Fogg also points to recent interest around tech products that encourage people to reduce their shower times as an example of the problem with most technologies geared toward changing human behavior in a way that benefits the environment. “Shorter showers may deliver real environmental benefit, I don’t know, but the problem here is that the designers don’t know either,” Fogg says. “Some computer scientists came up with this idea of, ‘Hey, let’s get people to take shorter showers,’ and they didn’t talk to any environmental experts, but their colleagues said, ‘Yeah, that sounds great,’ and now there’s a whole program around that, and full industry research projects,” he says.
When priorities compete, the environment loses
Part of Automatic’s success is its ability to address multiple priorities without pitting one against the other. “The behaviors we measure for fuel efficiency — speeding, rapid braking, and so forth — all correlate with unsafe driving as well,” says Miljkovic. “We can meet people where they are and help them achieve the goals they set themselves, whether it’s efficiency for environmental reasons, or because they want to save money, or it’s really just safer driving.”
That turns out to be crucial to the success of any technology designed to shift human behaviors related to the environment, according to Fogg. “In the environmental realm so far, it’s mostly been technology that forces you to do something — rather than technology that encourages you to choose a better behavior — that has been effective,” he says.
Eco-friendly behaviors tend not to have any sort of immediate reward. “That’s why the Prius and certain kinds of hemp this, eco shirt that, do well,” Fogg says. “There is actually an immediate reward there: people get to look good to their friends. If you take away the social approval and the social judgment, those products aren’t as successful.”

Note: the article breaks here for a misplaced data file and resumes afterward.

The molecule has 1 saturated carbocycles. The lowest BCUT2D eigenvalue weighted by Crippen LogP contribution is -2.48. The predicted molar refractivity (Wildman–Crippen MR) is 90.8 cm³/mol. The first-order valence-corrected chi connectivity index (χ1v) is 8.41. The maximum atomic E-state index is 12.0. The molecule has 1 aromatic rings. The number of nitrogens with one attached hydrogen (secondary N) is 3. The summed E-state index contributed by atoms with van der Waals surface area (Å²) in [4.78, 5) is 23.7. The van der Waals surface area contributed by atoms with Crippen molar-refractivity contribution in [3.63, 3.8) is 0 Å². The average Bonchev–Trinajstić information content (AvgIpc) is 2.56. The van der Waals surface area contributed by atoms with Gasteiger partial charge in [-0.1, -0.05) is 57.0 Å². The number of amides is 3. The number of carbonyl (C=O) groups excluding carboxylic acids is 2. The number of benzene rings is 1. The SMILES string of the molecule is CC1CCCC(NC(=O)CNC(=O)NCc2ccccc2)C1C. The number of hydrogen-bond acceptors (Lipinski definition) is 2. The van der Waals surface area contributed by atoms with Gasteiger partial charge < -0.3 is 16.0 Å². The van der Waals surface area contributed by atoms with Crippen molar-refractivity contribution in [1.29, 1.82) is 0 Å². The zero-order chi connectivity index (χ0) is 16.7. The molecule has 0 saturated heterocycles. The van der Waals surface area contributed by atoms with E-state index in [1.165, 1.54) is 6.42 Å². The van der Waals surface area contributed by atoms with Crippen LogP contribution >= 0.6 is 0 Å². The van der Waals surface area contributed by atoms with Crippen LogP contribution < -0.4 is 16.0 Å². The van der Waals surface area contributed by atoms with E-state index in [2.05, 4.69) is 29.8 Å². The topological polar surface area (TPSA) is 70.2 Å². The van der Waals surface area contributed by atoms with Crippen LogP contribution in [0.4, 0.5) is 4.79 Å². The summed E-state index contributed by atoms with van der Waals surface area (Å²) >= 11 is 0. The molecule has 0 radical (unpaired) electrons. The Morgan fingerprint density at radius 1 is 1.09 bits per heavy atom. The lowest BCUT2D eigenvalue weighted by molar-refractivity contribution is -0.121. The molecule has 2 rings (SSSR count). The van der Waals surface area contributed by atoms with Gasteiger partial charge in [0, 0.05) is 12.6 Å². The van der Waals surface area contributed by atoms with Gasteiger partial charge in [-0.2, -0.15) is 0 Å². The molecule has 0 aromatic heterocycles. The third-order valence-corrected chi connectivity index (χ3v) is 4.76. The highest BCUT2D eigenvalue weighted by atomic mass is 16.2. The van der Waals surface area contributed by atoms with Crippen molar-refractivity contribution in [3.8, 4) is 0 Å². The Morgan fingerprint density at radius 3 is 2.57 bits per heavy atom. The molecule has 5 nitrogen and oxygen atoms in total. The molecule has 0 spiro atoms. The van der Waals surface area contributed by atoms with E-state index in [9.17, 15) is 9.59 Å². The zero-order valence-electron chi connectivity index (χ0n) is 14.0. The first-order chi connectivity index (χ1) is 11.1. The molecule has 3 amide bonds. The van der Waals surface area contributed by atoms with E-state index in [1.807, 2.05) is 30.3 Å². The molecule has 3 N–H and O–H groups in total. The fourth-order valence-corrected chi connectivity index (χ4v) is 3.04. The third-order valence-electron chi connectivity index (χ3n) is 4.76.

To combat the lack of immediate gratification connected to many environmentally responsible actions, Fogg says designers need to relate the desired eco-friendly behavior to other, more immediate human priorities. “People don’t hate the environment; they care about it,” he says. “But in the moment, they often care about other things more, and that’s how they decide. It’s a matter of competing motivators, competing priorities.”
Speaking from his car during a long, congested commute from Sonoma to Palo Alto, Fogg cites a proposal for a train along the same route as an example. “I’m driving on a highway right now where in two years they’ll have a train,” he says. “I’m going about 15 miles an hour in the carpool lane. If a train existed, people would ride it to save time, not to save the environment, but both goals would be accomplished.”
Small shifts lead to broad strokes
While Automatic is helping one driver at a time save fuel and avoid accidents, a broader technology movement aimed at changing behaviors around personal transportation is hoping to have a larger environmental impact. Called Mobility-on-Demand (MoD), this combination of driverless cars, software that analyzes transportation supply-and-demand, and “smart” electric vehicle-charging infrastructure aims to eliminate the need for personal car ownership in urban areas. And although MoD would dramatically reduce greenhouse gas emissions, its proponents tend to focus on more immediate, tangible benefits.